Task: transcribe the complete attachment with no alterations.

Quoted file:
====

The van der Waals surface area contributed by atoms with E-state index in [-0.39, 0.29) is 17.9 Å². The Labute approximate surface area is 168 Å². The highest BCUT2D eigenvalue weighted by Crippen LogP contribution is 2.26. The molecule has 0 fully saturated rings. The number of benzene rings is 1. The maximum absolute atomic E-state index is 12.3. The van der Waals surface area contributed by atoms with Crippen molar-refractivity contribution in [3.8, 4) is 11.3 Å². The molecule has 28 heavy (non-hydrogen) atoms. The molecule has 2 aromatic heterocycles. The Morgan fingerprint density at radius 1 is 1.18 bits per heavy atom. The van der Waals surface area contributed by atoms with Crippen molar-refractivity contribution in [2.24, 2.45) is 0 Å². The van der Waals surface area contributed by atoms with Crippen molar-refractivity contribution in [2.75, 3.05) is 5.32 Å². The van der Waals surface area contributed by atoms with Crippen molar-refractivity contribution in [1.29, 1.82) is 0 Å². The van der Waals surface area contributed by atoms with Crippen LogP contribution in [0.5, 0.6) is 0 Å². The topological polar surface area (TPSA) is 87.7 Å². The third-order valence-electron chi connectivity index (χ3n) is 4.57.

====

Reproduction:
The van der Waals surface area contributed by atoms with E-state index in [-0.39, 0.29) is 17.9 Å². The Labute approximate surface area is 168 Å². The highest BCUT2D eigenvalue weighted by Crippen LogP contribution is 2.26. The molecule has 0 fully saturated rings. The number of benzene rings is 1. The maximum absolute atomic E-state index is 12.3. The van der Waals surface area contributed by atoms with Crippen molar-refractivity contribution in [3.8, 4) is 11.3 Å². The molecule has 28 heavy (non-hydrogen) atoms. The molecule has 2 aromatic heterocycles. The Morgan fingerprint density at radius 1 is 1.18 bits per heavy atom. The van der Waals surface area contributed by atoms with Crippen molar-refractivity contribution in [2.24, 2.45) is 0 Å². The van der Waals surface area contributed by atoms with Crippen molar-refractivity contribution in [2.75, 3.05) is 5.32 Å². The van der Waals surface area contributed by atoms with Crippen molar-refractivity contribution in [1.29, 1.82) is 0 Å². The van der Waals surface area contributed by atoms with Crippen LogP contribution in [0.5, 0.6) is 0 Å². The topological polar surface area (TPSA) is 87.7 Å². The third-order valence-electron chi connectivity index (χ3n) is 4.57.